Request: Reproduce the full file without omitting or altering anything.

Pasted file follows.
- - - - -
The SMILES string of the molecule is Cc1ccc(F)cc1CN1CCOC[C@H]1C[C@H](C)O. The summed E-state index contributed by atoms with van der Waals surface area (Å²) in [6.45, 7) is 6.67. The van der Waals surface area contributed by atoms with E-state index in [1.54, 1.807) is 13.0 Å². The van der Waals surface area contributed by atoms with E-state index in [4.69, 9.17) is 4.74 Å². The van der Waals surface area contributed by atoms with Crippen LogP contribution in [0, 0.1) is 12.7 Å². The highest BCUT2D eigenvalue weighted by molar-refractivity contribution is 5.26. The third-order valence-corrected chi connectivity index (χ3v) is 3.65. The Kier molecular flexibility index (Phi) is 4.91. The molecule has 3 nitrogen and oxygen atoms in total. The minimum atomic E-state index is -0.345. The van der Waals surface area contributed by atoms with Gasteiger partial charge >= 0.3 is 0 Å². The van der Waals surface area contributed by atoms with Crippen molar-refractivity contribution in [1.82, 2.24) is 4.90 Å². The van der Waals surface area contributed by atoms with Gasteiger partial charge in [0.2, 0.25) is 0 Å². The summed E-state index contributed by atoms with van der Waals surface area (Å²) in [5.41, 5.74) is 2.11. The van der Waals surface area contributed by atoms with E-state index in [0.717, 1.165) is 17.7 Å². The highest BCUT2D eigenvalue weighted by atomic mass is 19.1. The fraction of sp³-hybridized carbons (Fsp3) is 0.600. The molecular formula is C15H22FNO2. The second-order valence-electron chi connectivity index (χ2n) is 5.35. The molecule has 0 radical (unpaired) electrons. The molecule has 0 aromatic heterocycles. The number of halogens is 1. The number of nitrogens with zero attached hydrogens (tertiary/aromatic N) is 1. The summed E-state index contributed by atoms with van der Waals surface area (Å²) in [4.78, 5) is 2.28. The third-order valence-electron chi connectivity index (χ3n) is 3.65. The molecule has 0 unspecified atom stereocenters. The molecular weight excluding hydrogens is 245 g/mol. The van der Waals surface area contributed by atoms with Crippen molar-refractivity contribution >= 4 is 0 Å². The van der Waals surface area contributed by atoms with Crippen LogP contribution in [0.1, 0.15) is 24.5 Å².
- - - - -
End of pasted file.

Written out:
The SMILES string of the molecule is Cc1ccc(F)cc1CN1CCOC[C@H]1C[C@H](C)O. The summed E-state index contributed by atoms with van der Waals surface area (Å²) in [6.45, 7) is 6.67. The van der Waals surface area contributed by atoms with E-state index in [1.54, 1.807) is 13.0 Å². The van der Waals surface area contributed by atoms with E-state index in [4.69, 9.17) is 4.74 Å². The van der Waals surface area contributed by atoms with Crippen LogP contribution in [0, 0.1) is 12.7 Å². The highest BCUT2D eigenvalue weighted by molar-refractivity contribution is 5.26. The third-order valence-corrected chi connectivity index (χ3v) is 3.65. The Kier molecular flexibility index (Phi) is 4.91. The molecule has 3 nitrogen and oxygen atoms in total. The minimum atomic E-state index is -0.345. The van der Waals surface area contributed by atoms with Gasteiger partial charge >= 0.3 is 0 Å². The van der Waals surface area contributed by atoms with Crippen molar-refractivity contribution in [1.82, 2.24) is 4.90 Å². The van der Waals surface area contributed by atoms with Gasteiger partial charge in [0.2, 0.25) is 0 Å². The summed E-state index contributed by atoms with van der Waals surface area (Å²) in [5.41, 5.74) is 2.11. The van der Waals surface area contributed by atoms with E-state index in [0.717, 1.165) is 17.7 Å². The highest BCUT2D eigenvalue weighted by atomic mass is 19.1. The fraction of sp³-hybridized carbons (Fsp3) is 0.600. The molecular formula is C15H22FNO2. The second-order valence-electron chi connectivity index (χ2n) is 5.35. The molecule has 0 radical (unpaired) electrons. The molecule has 0 aromatic heterocycles. The number of halogens is 1. The number of nitrogens with zero attached hydrogens (tertiary/aromatic N) is 1. The summed E-state index contributed by atoms with van der Waals surface area (Å²) in [4.78, 5) is 2.28. The third-order valence-electron chi connectivity index (χ3n) is 3.65. The molecule has 0 unspecified atom stereocenters. The molecular weight excluding hydrogens is 245 g/mol. The van der Waals surface area contributed by atoms with Crippen molar-refractivity contribution >= 4 is 0 Å². The van der Waals surface area contributed by atoms with Crippen LogP contribution in [0.1, 0.15) is 24.5 Å².